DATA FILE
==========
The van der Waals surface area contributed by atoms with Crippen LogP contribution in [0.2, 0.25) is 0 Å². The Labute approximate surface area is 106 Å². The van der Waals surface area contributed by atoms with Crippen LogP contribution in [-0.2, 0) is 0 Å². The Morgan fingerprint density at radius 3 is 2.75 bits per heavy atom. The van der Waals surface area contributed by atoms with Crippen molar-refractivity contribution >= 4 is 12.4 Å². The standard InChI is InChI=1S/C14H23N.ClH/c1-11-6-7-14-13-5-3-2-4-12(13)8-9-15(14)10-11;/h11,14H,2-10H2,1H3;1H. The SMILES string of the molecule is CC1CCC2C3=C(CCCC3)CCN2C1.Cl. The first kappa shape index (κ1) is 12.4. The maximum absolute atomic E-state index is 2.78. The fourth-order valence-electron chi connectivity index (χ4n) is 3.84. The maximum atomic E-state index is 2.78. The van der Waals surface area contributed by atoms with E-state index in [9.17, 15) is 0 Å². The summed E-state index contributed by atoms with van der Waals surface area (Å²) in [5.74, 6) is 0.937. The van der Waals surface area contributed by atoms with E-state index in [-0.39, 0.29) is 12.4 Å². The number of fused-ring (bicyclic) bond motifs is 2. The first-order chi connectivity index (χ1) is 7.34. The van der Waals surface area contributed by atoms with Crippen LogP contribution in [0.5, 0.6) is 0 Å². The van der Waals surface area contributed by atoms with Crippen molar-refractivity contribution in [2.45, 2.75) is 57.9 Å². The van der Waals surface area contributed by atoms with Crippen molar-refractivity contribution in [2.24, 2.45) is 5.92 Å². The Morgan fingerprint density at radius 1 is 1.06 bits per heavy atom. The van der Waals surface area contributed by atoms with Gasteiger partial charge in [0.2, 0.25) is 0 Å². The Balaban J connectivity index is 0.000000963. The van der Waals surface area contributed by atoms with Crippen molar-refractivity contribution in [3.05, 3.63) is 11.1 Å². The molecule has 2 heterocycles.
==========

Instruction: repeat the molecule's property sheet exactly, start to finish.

The van der Waals surface area contributed by atoms with Crippen LogP contribution in [0.2, 0.25) is 0 Å². The Labute approximate surface area is 106 Å². The van der Waals surface area contributed by atoms with Crippen LogP contribution in [-0.2, 0) is 0 Å². The Morgan fingerprint density at radius 3 is 2.75 bits per heavy atom. The van der Waals surface area contributed by atoms with Crippen molar-refractivity contribution >= 4 is 12.4 Å². The standard InChI is InChI=1S/C14H23N.ClH/c1-11-6-7-14-13-5-3-2-4-12(13)8-9-15(14)10-11;/h11,14H,2-10H2,1H3;1H. The SMILES string of the molecule is CC1CCC2C3=C(CCCC3)CCN2C1.Cl. The first kappa shape index (κ1) is 12.4. The maximum absolute atomic E-state index is 2.78. The fourth-order valence-electron chi connectivity index (χ4n) is 3.84. The maximum atomic E-state index is 2.78. The van der Waals surface area contributed by atoms with E-state index in [9.17, 15) is 0 Å². The summed E-state index contributed by atoms with van der Waals surface area (Å²) in [5.74, 6) is 0.937. The van der Waals surface area contributed by atoms with E-state index in [-0.39, 0.29) is 12.4 Å². The number of fused-ring (bicyclic) bond motifs is 2. The first-order chi connectivity index (χ1) is 7.34. The van der Waals surface area contributed by atoms with Crippen LogP contribution in [0.5, 0.6) is 0 Å². The van der Waals surface area contributed by atoms with Crippen molar-refractivity contribution in [2.45, 2.75) is 57.9 Å². The van der Waals surface area contributed by atoms with Crippen molar-refractivity contribution in [2.24, 2.45) is 5.92 Å². The Morgan fingerprint density at radius 1 is 1.06 bits per heavy atom. The van der Waals surface area contributed by atoms with Gasteiger partial charge in [0.2, 0.25) is 0 Å². The Balaban J connectivity index is 0.000000963. The van der Waals surface area contributed by atoms with Crippen molar-refractivity contribution in [3.05, 3.63) is 11.1 Å². The molecule has 2 heterocycles.